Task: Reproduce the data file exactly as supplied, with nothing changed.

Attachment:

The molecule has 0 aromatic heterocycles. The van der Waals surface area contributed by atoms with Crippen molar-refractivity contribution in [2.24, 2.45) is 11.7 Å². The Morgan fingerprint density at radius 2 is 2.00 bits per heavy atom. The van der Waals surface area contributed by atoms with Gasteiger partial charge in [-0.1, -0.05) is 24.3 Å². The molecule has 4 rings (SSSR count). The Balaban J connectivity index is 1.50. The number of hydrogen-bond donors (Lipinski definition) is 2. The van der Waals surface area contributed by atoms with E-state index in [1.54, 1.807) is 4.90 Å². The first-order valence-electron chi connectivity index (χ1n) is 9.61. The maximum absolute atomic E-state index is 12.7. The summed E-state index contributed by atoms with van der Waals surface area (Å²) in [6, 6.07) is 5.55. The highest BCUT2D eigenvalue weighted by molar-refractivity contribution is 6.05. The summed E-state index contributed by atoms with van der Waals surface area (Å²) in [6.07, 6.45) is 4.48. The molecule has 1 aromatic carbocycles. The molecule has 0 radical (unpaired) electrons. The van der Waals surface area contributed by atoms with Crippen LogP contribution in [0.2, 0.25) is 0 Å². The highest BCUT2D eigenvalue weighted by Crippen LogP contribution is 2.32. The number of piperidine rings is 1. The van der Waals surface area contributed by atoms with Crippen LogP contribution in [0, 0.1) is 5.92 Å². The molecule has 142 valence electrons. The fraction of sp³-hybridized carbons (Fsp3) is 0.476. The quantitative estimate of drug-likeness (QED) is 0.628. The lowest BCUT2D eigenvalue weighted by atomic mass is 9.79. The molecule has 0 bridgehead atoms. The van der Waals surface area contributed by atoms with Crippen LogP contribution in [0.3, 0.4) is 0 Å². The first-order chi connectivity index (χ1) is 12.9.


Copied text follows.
The molecule has 0 aromatic heterocycles. The van der Waals surface area contributed by atoms with Crippen molar-refractivity contribution in [2.24, 2.45) is 11.7 Å². The Morgan fingerprint density at radius 2 is 2.00 bits per heavy atom. The van der Waals surface area contributed by atoms with Gasteiger partial charge in [-0.1, -0.05) is 24.3 Å². The molecule has 4 rings (SSSR count). The Balaban J connectivity index is 1.50. The number of hydrogen-bond donors (Lipinski definition) is 2. The van der Waals surface area contributed by atoms with E-state index in [1.54, 1.807) is 4.90 Å². The first-order valence-electron chi connectivity index (χ1n) is 9.61. The maximum absolute atomic E-state index is 12.7. The summed E-state index contributed by atoms with van der Waals surface area (Å²) in [6, 6.07) is 5.55. The highest BCUT2D eigenvalue weighted by molar-refractivity contribution is 6.05. The summed E-state index contributed by atoms with van der Waals surface area (Å²) in [6.07, 6.45) is 4.48. The molecule has 1 aromatic carbocycles. The molecule has 0 radical (unpaired) electrons. The van der Waals surface area contributed by atoms with Crippen LogP contribution in [0.2, 0.25) is 0 Å². The highest BCUT2D eigenvalue weighted by Crippen LogP contribution is 2.32. The number of piperidine rings is 1. The van der Waals surface area contributed by atoms with Crippen LogP contribution in [0, 0.1) is 5.92 Å². The molecule has 142 valence electrons. The fraction of sp³-hybridized carbons (Fsp3) is 0.476. The quantitative estimate of drug-likeness (QED) is 0.628. The lowest BCUT2D eigenvalue weighted by atomic mass is 9.79. The molecule has 0 bridgehead atoms. The van der Waals surface area contributed by atoms with Crippen LogP contribution in [0.3, 0.4) is 0 Å². The first-order chi connectivity index (χ1) is 12.9.